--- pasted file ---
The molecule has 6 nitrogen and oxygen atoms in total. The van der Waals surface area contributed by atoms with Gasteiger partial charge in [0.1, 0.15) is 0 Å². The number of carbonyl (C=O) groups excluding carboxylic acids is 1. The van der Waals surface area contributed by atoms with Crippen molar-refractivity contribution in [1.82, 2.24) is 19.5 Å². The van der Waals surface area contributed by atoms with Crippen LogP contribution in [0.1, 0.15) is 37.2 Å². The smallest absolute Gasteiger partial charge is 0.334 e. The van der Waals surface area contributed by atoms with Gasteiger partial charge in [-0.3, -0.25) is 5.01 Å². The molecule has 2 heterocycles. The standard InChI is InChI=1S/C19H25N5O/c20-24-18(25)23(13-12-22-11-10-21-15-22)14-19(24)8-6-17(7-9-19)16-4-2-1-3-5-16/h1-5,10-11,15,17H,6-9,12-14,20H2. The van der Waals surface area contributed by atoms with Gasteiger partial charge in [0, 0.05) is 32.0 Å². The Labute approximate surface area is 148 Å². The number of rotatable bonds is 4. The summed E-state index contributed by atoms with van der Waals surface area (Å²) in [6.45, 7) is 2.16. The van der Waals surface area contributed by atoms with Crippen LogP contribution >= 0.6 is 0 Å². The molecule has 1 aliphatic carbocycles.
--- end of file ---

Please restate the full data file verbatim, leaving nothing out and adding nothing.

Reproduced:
The molecule has 6 nitrogen and oxygen atoms in total. The van der Waals surface area contributed by atoms with Gasteiger partial charge in [0.1, 0.15) is 0 Å². The number of carbonyl (C=O) groups excluding carboxylic acids is 1. The van der Waals surface area contributed by atoms with Crippen molar-refractivity contribution in [1.82, 2.24) is 19.5 Å². The van der Waals surface area contributed by atoms with Crippen LogP contribution in [0.1, 0.15) is 37.2 Å². The smallest absolute Gasteiger partial charge is 0.334 e. The van der Waals surface area contributed by atoms with Gasteiger partial charge in [-0.3, -0.25) is 5.01 Å². The molecule has 2 heterocycles. The standard InChI is InChI=1S/C19H25N5O/c20-24-18(25)23(13-12-22-11-10-21-15-22)14-19(24)8-6-17(7-9-19)16-4-2-1-3-5-16/h1-5,10-11,15,17H,6-9,12-14,20H2. The van der Waals surface area contributed by atoms with Gasteiger partial charge in [0, 0.05) is 32.0 Å². The Labute approximate surface area is 148 Å². The number of rotatable bonds is 4. The summed E-state index contributed by atoms with van der Waals surface area (Å²) in [6.45, 7) is 2.16. The van der Waals surface area contributed by atoms with Crippen LogP contribution >= 0.6 is 0 Å². The molecule has 1 aliphatic carbocycles.